By 2030, establish an embodied carbon baseline and align new building and renewal designs with a 50% reduction target.
As UBC continues to drive down operational emissions from buildings, it is becoming more important take a life cycle approach and address embodied emissions that arise from materials used to construct these buildings, in addition to the energy emissions from operating the building. Even when averaged over the life of the building, these emissions represent a significant share of all UBC’s extended impact emissions, hence limiting new construction as far as possible represents the first step in limiting GHG emissions. The embodied energy of new buildings can be reduced by using materials which use less energy to produce and are made from natural materials and recycled materials.
There has been significant progress made in initial research and scoping of this area; UBC is already a recognized innovator and leader in building projects that use low carbon materials and innovative construction techniques, as demonstrated by UBC’s Brock Commons Tallwood Project, which was world's tallest contemporary wood building at the time of completion. Research will need to continue into developing more accurate and streamlined assessment methods for embodied carbon, reliable regional supply chains for low carbon materials, as well as design and construction strategies to further reduce embodied carbon across the campus.
Actions – Immediate - Starting Fall 2021 to 2022
- Develop clear guidance for embodied carbon Life Cycle Assessment (LCA) studies for new buildings and renewals, and introduce a pilot target of 20% reduction over a baseline building.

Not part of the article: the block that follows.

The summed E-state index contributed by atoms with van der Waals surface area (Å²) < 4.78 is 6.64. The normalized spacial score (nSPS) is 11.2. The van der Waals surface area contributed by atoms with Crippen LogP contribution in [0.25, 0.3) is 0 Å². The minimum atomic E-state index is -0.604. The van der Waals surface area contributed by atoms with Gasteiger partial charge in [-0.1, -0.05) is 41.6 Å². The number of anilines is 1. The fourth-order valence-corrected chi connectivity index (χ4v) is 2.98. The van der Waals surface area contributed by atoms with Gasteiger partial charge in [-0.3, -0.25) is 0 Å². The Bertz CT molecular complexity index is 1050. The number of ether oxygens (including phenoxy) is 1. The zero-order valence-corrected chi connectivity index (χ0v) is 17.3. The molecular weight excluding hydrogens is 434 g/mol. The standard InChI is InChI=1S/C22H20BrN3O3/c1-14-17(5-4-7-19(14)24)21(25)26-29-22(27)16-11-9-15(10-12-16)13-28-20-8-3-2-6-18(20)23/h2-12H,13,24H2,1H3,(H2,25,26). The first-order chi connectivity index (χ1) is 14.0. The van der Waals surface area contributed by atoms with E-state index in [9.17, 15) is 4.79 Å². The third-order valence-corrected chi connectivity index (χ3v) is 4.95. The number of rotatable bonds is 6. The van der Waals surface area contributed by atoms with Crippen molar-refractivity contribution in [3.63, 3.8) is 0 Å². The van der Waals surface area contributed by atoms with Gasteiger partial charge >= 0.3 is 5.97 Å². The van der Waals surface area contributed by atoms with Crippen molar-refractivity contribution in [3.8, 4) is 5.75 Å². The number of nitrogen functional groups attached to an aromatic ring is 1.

- Develop guidance for reducing embodied carbon in buildings to discourage, reduce or potentially eliminate materials with the highest embodied carbon impacts.
- Update the method for campus level reporting on embodied carbon emissions in UBC's GHG inventory and carbon reporting.
Actions - Short Term - by 2024
- Create an operational and academic research collaboration or hub for UBC building performance/embodied carbon.
- Develop embodied carbon reduction targets for UBC buildings by type and for campus as a whole, for application on projects in 2025-2030.
Actions - Medium/Long Term – by 2031+
- In addition to embodied carbon, consider healthy and equitably-sourced materials as part of a holistic approach to building material choices.
UBC’s Brock Commons Tallwood House takes advantage of new engineered wood products and construction techniques to showcase more sustainable building practices.